As is known, the Vanguard-class is a British class of nuclear-powered ballistic missile submarines (SSBN) in service with the Royal Navy. Commissioned into service between 1993 and 1999, HMS Vanguard, Victorious, Vigilant, and Vengeance were originally designed for a 25-year lifespan. However, this has been extended by up to 13 years, postponing the requirement for a new class of SSBN and bringing the procurement timeframe into line with the Ohio-class replacement program (U.S. Navy).
According to Jon Rosamond, USNI News, the concept work on Britain’s so-called Successor SSBN began in 2007, with the Ministry of Defense appointing an industry team consisting of shipbuilder and design lead BAE Systems plus Babcock (providing the torpedo handling/launch system, signal ejector system, and through-life support expertise) and Rolls-Royce (responsible for the nuclear steam-raising plant). The MOD approved the so-called «Initial Gate» business case for the new submarines in 2011, releasing funds for a five-year assessment phase intended to bring the design to 70 percent maturity.
In 2013, BAE Systems has been awarded contracts totaling £79 million by the UK Ministry of Defence to begin procuring its first long lead items for the Vanguard Successor programme, which will carry the nation’s nuclear deterrent capability from 2028. The MOD released a concept image depicting an aggressively raked sail, X-shaped stern, and bowplanes located below the waterline when the boat is surfaced. Displacing about 17,000 tons, Successor will be slightly larger than the UK’s current SSBNs (15,900 tons).
Propulsion system components, high-grade steel for the pressure hull and other critical long-lead items for the first ship have now been ordered and some manufacturing activities have started. Tony Johns, Managing Director of BAE Systems Maritime – Submarines, said: «Following the Government’s announcement in May 2011 that the programme had passed its «Initial Gate», it is now well into its third year of a five-year design and development phase, during which the submarine’s concept design and operational requirements are being matured into a detailed design. The «Main Gate» procurement decision – giving permission to proceed for full production – is due in 2016».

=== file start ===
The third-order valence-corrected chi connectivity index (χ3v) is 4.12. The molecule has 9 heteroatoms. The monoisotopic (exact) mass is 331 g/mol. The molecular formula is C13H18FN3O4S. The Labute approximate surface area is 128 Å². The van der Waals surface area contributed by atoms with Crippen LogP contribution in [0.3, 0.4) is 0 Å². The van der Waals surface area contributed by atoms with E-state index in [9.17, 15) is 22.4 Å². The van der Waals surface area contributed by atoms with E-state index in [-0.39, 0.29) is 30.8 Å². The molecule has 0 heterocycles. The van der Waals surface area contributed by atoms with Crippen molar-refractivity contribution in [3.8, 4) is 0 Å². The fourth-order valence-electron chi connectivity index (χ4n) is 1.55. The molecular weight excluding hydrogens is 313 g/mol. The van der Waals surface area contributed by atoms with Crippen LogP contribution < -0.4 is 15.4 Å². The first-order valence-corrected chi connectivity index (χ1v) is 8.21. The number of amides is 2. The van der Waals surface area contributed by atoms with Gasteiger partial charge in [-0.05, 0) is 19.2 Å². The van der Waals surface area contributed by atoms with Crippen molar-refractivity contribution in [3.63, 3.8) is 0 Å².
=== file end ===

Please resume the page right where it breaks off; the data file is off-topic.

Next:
By aligning the procurement of the Vanguard and Ohio replacements, the U.K. opened up opportunities for collaborative work with the United States in several areas, notably the design of the Common Missile Compartment (CMC) and the nuclear powerplant, and the integration of sonar arrays and associated combat systems.
Although Successor will be fitted with three quad-pack CMC modules, providing 12 launch tubes for Trident D5 ballistic missiles (down from Vanguard‘s 16 tubes), the British government has decided that just 8 operational missiles will be routinely carried on patrol. Meanwhile, General Dynamics Electric Boat will supply outfitted tubes – 87 inches (2.21 m) in diameter and 45 feet (13.72 m) high – for CMC assembly in the U.K.
In October 2014, the U.S. Navy awarded Electric Boat $84 million to start CMC missile tube manufacturing: 12 for the Successor lead ship, 4 for the Ohio replacement program and 1 for the Strategic Weapons System-Ashore test facility at Cape Canaveral. Meanwhile Rolls-Royce is developing the RN’s third-generation pressurized water reactor (PWR3) with technological support from the United States, under the terms of a 1958 intergovernmental agreement to share atomic energy technology for defense purposes. The PWR3 design has benefitted in particular from lessons learned with the S9G reactor that powers the Virginia-class submarines.
Compared with the Vanguards’ PWR2 system (27,500 shp, 20.5 MW), the PWR3 has a simpler circulation design and should be easier to operate. According to Rolls-Royce representatives, it promises a «huge improvement in terms of safety, integrity and availability, while at the same time reducing the through-life costs».
Meanwhile, the U.K. is also participating in the U.S.-led Trident missile life-extension program, which will keep the D5 ballistic vehicle – capable of delivering up to 12 independently targetable nuclear warheads – in service into the 2040s.
One major decision remains outstanding: Whether to replace the Vanguards on a one-for-one basis, at an estimated cost of $17.28-$22 billion (at 2006/07 prices), or attempt to benefit from improved reliability and maintainability by ordering just three SSBN submarines. However, the cost savings inherent in a three-boat solution would be too small compared with total program expenditure, and the RN believes that 4 SSBNs is the minimum required to maintain a credible and continuous at-sea deterrent.
«We have a proud history of collaboration with the United States on submarine programs and I’m pleased to say that continues today», Will Blamey, the Successor program director at BAE Systems Submarines said. «We’re more than halfway through the five-year assessment phase and are making good progress with the submarine design. We’re fully focused on achieving our program objectives and remain confident the first submarine will be in service by 2028».